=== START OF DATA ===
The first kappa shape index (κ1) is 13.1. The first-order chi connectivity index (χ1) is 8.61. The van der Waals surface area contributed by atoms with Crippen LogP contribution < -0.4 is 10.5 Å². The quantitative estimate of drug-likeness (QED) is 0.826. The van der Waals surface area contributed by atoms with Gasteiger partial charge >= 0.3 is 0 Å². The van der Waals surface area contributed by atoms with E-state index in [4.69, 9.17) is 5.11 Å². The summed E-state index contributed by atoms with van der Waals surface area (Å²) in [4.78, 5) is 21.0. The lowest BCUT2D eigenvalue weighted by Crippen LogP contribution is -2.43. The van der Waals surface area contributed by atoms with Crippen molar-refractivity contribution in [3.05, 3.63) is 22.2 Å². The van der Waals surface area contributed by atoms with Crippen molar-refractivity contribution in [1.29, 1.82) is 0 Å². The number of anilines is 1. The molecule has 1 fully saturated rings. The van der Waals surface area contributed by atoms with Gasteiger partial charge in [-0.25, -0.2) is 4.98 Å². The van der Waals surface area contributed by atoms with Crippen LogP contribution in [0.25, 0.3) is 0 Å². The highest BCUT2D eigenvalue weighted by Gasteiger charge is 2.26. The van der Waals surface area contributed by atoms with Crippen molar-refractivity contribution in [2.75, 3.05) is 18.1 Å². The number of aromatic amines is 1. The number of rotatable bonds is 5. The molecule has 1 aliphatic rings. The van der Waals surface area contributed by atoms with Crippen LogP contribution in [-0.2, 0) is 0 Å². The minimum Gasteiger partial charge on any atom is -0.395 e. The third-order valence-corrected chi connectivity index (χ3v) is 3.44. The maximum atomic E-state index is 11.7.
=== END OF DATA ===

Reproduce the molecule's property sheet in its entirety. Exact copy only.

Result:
The first kappa shape index (κ1) is 13.1. The first-order chi connectivity index (χ1) is 8.61. The van der Waals surface area contributed by atoms with Crippen LogP contribution < -0.4 is 10.5 Å². The quantitative estimate of drug-likeness (QED) is 0.826. The van der Waals surface area contributed by atoms with Gasteiger partial charge >= 0.3 is 0 Å². The van der Waals surface area contributed by atoms with E-state index in [4.69, 9.17) is 5.11 Å². The summed E-state index contributed by atoms with van der Waals surface area (Å²) in [4.78, 5) is 21.0. The lowest BCUT2D eigenvalue weighted by Crippen LogP contribution is -2.43. The van der Waals surface area contributed by atoms with Crippen molar-refractivity contribution in [3.05, 3.63) is 22.2 Å². The van der Waals surface area contributed by atoms with Crippen molar-refractivity contribution in [1.29, 1.82) is 0 Å². The number of anilines is 1. The molecule has 1 fully saturated rings. The van der Waals surface area contributed by atoms with Gasteiger partial charge in [-0.25, -0.2) is 4.98 Å². The van der Waals surface area contributed by atoms with Crippen LogP contribution in [0.25, 0.3) is 0 Å². The highest BCUT2D eigenvalue weighted by Gasteiger charge is 2.26. The van der Waals surface area contributed by atoms with Crippen molar-refractivity contribution in [2.75, 3.05) is 18.1 Å². The number of aromatic amines is 1. The number of rotatable bonds is 5. The molecule has 1 aliphatic rings. The van der Waals surface area contributed by atoms with Crippen LogP contribution in [-0.2, 0) is 0 Å². The minimum Gasteiger partial charge on any atom is -0.395 e. The third-order valence-corrected chi connectivity index (χ3v) is 3.44. The maximum atomic E-state index is 11.7.